Many compressor plugins out there (including the ones from Sknote like SDC, Disto, STA-Limit, etc.) have got them, and most of us have already seen or even used them: Sidechain high pass filters. Especially when working with bass heavy material or (sub-)mixes the sidechain high pass filter of a compressor can do wonders in terms of consistency and transparency.
But why is that so? Isn’t the purpose of a compressor to bring the audio material closer together; particularly when the effect has been put on a group or master channel? How would this be meant to work if one actually excludes a part of the frequency spectrum from the compression circuit, and wouldn’t it rather sound inconsistent in the end?
To understand why a sidechain high pass filter can be such a valuable mixing tool let’s first have a look at the frequency spectrum of a (random) master track:
As you can see the loudest parts of the signal are pretty much all below 250Hz, which is nothing special actually – you are likely to find similar images on various (sub-)mixes, no matter what genre. However, this is precisely what can cause problems if you now put a compressor on the mix bus. Remember that a compressor starts to kick in as soon as the volume of the source material exceeds the threshold.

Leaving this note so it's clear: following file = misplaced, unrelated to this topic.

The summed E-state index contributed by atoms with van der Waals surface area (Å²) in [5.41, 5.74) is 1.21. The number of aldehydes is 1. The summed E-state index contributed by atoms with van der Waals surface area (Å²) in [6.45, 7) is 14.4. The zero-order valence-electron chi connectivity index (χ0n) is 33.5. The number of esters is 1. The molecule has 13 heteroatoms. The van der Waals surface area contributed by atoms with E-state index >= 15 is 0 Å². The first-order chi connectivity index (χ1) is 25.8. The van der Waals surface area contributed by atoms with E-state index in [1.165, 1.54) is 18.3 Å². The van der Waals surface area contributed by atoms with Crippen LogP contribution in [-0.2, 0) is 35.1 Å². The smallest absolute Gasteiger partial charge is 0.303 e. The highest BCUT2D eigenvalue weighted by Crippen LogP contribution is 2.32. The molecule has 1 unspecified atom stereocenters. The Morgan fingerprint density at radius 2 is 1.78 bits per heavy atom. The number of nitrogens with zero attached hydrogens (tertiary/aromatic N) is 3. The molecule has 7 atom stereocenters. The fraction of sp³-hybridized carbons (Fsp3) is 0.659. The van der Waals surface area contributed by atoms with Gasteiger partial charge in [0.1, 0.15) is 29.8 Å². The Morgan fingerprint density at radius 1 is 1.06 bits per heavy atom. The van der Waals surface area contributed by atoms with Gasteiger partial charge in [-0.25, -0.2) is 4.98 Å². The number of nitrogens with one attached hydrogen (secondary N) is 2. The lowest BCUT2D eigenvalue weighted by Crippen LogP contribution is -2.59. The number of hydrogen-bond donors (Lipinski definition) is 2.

If you now look at the frequency spectrum again you can see that you would have to lower the threshold considerably before the compressor would even start to affect the mids or even highs at all. At that point, meanwhile, the bass frequencies would have previously been compressed a lot – the result would sound rather inconstant and inhomogeneous.
Enter: sidechain high pass filter. By activating it, the louder bass parts of the spectrum (i.e. the lows) will be excluded from the compression circuit. The threshold can now be adjusted more precisely so that the effect can work on all (of the other) frequencies with greater care.
In our example track this would look like this:
You see, it’s well worth activating the sidechain high pass filter on a compressor when working with sub or full mixes – just give it a try!